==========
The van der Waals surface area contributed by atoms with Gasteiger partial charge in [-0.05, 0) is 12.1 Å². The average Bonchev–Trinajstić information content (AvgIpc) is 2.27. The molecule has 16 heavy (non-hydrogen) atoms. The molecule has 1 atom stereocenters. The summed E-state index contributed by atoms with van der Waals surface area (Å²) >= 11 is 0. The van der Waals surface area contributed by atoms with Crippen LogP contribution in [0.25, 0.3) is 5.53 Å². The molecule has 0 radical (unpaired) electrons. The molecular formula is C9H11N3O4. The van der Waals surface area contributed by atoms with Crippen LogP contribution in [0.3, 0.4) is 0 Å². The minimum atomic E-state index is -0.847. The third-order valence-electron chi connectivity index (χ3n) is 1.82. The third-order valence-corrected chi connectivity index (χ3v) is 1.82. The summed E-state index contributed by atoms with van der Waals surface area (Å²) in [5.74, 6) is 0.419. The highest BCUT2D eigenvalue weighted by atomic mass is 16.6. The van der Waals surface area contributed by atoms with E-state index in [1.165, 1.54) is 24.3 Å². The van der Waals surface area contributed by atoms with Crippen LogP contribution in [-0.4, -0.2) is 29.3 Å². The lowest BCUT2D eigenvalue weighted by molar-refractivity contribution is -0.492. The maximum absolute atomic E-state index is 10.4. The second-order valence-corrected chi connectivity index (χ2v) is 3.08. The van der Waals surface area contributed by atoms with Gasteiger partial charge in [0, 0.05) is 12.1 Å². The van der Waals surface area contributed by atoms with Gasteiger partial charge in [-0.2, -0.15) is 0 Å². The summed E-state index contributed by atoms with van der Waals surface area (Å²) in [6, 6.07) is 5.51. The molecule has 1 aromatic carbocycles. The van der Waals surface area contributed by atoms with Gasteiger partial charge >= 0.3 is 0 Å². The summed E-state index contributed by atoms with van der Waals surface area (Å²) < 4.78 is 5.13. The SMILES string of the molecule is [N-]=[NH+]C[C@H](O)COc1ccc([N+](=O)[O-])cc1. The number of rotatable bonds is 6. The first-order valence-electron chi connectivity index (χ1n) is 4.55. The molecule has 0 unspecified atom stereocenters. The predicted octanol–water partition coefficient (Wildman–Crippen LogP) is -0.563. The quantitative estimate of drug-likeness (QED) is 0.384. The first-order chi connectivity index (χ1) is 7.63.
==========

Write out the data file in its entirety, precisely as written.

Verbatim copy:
The van der Waals surface area contributed by atoms with Gasteiger partial charge in [-0.05, 0) is 12.1 Å². The average Bonchev–Trinajstić information content (AvgIpc) is 2.27. The molecule has 16 heavy (non-hydrogen) atoms. The molecule has 1 atom stereocenters. The summed E-state index contributed by atoms with van der Waals surface area (Å²) >= 11 is 0. The van der Waals surface area contributed by atoms with Crippen LogP contribution in [0.25, 0.3) is 5.53 Å². The molecule has 0 radical (unpaired) electrons. The molecular formula is C9H11N3O4. The van der Waals surface area contributed by atoms with Crippen LogP contribution in [0.3, 0.4) is 0 Å². The minimum atomic E-state index is -0.847. The third-order valence-electron chi connectivity index (χ3n) is 1.82. The third-order valence-corrected chi connectivity index (χ3v) is 1.82. The summed E-state index contributed by atoms with van der Waals surface area (Å²) in [5.74, 6) is 0.419. The highest BCUT2D eigenvalue weighted by atomic mass is 16.6. The van der Waals surface area contributed by atoms with E-state index in [1.165, 1.54) is 24.3 Å². The van der Waals surface area contributed by atoms with Crippen LogP contribution in [-0.4, -0.2) is 29.3 Å². The lowest BCUT2D eigenvalue weighted by molar-refractivity contribution is -0.492. The maximum absolute atomic E-state index is 10.4. The second-order valence-corrected chi connectivity index (χ2v) is 3.08. The van der Waals surface area contributed by atoms with Gasteiger partial charge in [0, 0.05) is 12.1 Å². The van der Waals surface area contributed by atoms with Gasteiger partial charge in [-0.2, -0.15) is 0 Å². The summed E-state index contributed by atoms with van der Waals surface area (Å²) in [6, 6.07) is 5.51. The molecule has 1 aromatic carbocycles. The van der Waals surface area contributed by atoms with Gasteiger partial charge >= 0.3 is 0 Å². The summed E-state index contributed by atoms with van der Waals surface area (Å²) < 4.78 is 5.13. The SMILES string of the molecule is [N-]=[NH+]C[C@H](O)COc1ccc([N+](=O)[O-])cc1. The number of rotatable bonds is 6. The first-order valence-electron chi connectivity index (χ1n) is 4.55. The molecule has 0 unspecified atom stereocenters. The predicted octanol–water partition coefficient (Wildman–Crippen LogP) is -0.563. The quantitative estimate of drug-likeness (QED) is 0.384. The first-order chi connectivity index (χ1) is 7.63.